Study of the in vitro and in vivo metabolism of the tryptamine 5‐MeO‐MiPT using human liver microsomes and real case samples

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EarlyView Article

  • Published: Aug 31, 2017
  • Author: Katharina Elisabeth Grafinger, Marianne Hädener, Stefan König, Wolfgang Weinmann
  • Journal: Drug Testing and Analysis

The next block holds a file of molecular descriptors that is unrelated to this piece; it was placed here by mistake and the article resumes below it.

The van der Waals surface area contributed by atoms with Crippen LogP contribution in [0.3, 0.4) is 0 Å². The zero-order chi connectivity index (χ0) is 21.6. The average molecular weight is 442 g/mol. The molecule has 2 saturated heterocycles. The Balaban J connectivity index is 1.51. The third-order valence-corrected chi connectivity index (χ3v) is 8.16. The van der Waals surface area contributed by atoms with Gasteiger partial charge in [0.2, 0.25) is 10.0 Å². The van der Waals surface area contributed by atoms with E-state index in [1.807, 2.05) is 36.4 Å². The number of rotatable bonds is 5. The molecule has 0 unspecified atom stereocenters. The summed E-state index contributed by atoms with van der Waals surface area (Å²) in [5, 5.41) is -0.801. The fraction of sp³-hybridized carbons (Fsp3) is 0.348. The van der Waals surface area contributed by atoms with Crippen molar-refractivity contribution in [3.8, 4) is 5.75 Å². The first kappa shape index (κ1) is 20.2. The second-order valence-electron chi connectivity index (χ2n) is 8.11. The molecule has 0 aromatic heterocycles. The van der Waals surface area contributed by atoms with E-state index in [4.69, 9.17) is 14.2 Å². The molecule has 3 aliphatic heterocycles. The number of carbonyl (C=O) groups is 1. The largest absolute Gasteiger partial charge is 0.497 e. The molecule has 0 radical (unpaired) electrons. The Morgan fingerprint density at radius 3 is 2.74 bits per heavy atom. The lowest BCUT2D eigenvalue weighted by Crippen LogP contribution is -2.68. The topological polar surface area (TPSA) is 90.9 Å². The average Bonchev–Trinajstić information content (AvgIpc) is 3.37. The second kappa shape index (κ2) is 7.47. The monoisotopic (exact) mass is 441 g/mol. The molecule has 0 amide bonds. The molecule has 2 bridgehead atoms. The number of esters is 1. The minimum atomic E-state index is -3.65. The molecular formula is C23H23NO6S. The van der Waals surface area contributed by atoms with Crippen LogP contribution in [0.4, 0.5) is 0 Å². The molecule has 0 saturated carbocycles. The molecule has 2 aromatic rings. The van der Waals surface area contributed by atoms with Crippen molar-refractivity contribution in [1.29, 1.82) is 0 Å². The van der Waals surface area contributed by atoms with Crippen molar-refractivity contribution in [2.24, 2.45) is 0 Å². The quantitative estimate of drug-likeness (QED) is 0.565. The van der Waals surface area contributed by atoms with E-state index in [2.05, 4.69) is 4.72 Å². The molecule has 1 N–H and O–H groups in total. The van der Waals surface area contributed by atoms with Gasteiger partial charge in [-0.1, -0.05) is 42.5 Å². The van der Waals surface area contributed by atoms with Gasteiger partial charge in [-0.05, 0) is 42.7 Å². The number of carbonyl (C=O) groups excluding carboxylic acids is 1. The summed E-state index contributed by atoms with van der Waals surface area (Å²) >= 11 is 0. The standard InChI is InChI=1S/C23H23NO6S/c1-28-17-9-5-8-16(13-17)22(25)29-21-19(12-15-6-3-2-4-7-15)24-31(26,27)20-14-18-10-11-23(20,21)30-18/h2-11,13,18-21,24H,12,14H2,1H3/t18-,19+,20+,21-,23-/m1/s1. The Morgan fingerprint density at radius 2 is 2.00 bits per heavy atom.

The synthetic tryptamine 5‐methoxy‐N‐methyl‐N‐isopropyltryptamine (5‐MeO‐MiPT) has recently been abused as a hallucinogenic drug in Germany and Switzerland. This study presents a case of 5‐MeO‐MiPT intoxication and the structural elucidation of metabolites in pooled human liver microsomes (pHLM), blood, and urine. Microsomal incubation experiments were performed using pHLM to detect and identify in vitro metabolites. In August 2016, the police encountered a naked man, agitated and with aggressive behavior on the street. Blood and urine samples were taken at the hospital and his premises were searched. The obtained blood and urine samples were analyzed for in vivo metabolites of 5‐MeO‐MiPT using liquid chromatography–high resolution tandem mass spectrometry (LC–HRMS/MS). The confiscated pills and powder samples were qualitatively analyzed using Fourier transform infrared (FTIR), gas chromatography–mass spectrometry (GC–MS), LC‐HRMS/MS, and nuclear magnetic resonance (NMR). 5‐MeO‐MiPT was identified in 2 of the seized powder samples. General unknown screening detected cocaine, cocaethylene, methylphenidate, ritalinic acid, and 5‐MeO‐MiPT in urine. Seven different in vitro phase I metabolites of 5‐MeO‐MiPT were identified. In the forensic case samples, 4 phase I metabolites could be identified in blood and 7 in urine. The 5 most abundant metabolites were formed by demethylation and hydroxylation of the parent compound. 5‐MeO‐MiPT concentrations in the blood and urine sample were found to be 160 ng/mL and 3380 ng/mL, respectively. Based on the results of this study we recommend metabolites 5‐methoxy‐N‐isopropyltryptamine (5‐MeO‐NiPT), 5‐hydroxy‐N‐methyl‐N‐isopropyltryptamine (5‐OH‐MiPT), 5‐methoxy‐N‐methyl‐N‐isopropyltryptamine‐N‐oxide (5‐MeO‐MiPT‐N‐oxide), and hydroxy‐5‐methoxy‐N‐methyl‐N‐isopropyltryptamine (OH‐5‐MeO‐MiPT) as biomarkers for the development of new methods for the detection of 5‐MeO‐MiPT consumption, as they have been present in both blood and urine samples.

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